Preclinical/Animal Transporters

Bcrp - mouse

Bcrp (breast cancer resistance protein), mouse

Aliases: ABC15, ABCP, AI428558, Bcrp1, MXR, MXR1

Gene name: ATP-binding cassette,  sub-family G, member 2 (Abcg2)

 

Like their human counterpart, rodent orthologues of BCRP are ATP-binding cassette half-transporters with a broad range of endogenous and xenobiotic substrates. The rodent Bcrp gene is located on chromosome 6, at a distance of 2829cM from the centromere. The mouse Bcrp cDNA encodes a 657-amino-acid protein with 81% identity and 86% similarity to human BCRP. Homology is particularly high in the ATP-binding region, and the hydrophobic regions of mouse Bcrp and human BCRP, comprising all six transmembrane domains, are almost identical [1].
The tissue localization of Bcrp in mice and rats is similar to that in humans: rodent Bcrp is widely expressed on the apical plasma membrane of several tissues such as the liver, kidney, and intestinal tract, as well as at barriers such as the placenta, testes, and brain capillary endothelial cells [2]. Mouse Bcrp expression was highest in the kidney, followed by the liver, ileum, and testes. Inter-species differences in the expression levels of BCRP between rodents and humans have been observed in a number of studies. In the rodent gastrointestinal tract, Bcrp mRNA levels are generally higher in rats than in mice [3]. Li et. al. performed absolute quantification of BCRP/Bcrp protein in the liver of different species by LC-MS/MS, and established the rank order as dog > rat > monkey ≈ human [4]. Slightly discordant results were obtained in a more recent study, where four efflux drug transporters were quantified in the liver and kidney across the same species using targeted quantitative proteomics by isotope dilution nanoLC-MS/MS. In membrane fractions from the liver, the rank order of BCRP/Bcrp levels was dog > monkey > human ≈ rat. In kidney samples, rat Bcrp levels were substantially higher than in human, monkey and dog [5]. BCRP levels at the blood-brain barrier, measured by quantitative targeted absolute proteomics, were reported to be essentially similar between murine and human, albeit slightly (1.85-fold) higher in human [6]. Strong expression of BCRP/Bcrp protein was shown in the brain microvessels of human, mouse, and rat, with immunofluorescence staining of frozen sections revealing slightly higher levels in mouse and rat than in human [7].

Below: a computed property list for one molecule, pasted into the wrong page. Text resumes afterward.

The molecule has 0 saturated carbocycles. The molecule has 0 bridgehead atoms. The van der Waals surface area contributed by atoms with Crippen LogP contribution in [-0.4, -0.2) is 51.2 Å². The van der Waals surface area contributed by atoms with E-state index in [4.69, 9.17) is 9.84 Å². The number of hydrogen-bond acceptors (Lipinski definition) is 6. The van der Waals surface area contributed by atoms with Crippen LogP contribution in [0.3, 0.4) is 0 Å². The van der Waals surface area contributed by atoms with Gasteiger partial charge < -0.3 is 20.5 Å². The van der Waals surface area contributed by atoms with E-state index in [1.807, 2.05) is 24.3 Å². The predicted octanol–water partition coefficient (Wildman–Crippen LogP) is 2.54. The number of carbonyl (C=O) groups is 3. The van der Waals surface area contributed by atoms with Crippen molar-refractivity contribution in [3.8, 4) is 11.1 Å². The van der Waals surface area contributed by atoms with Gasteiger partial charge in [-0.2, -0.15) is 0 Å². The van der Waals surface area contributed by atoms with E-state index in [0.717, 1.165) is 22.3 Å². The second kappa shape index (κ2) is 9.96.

Gender-specific differences in BCRP/Bcrp expression have been established in both man and rodents, although these findings have not been uniformly confirmed by all studies [8]. Rat Bcrp mRNA levels were higher in the male kidney, and BCRP/Bcrp protein levels were significantly higher in the male versus female liver in both mice and humans [3, 9].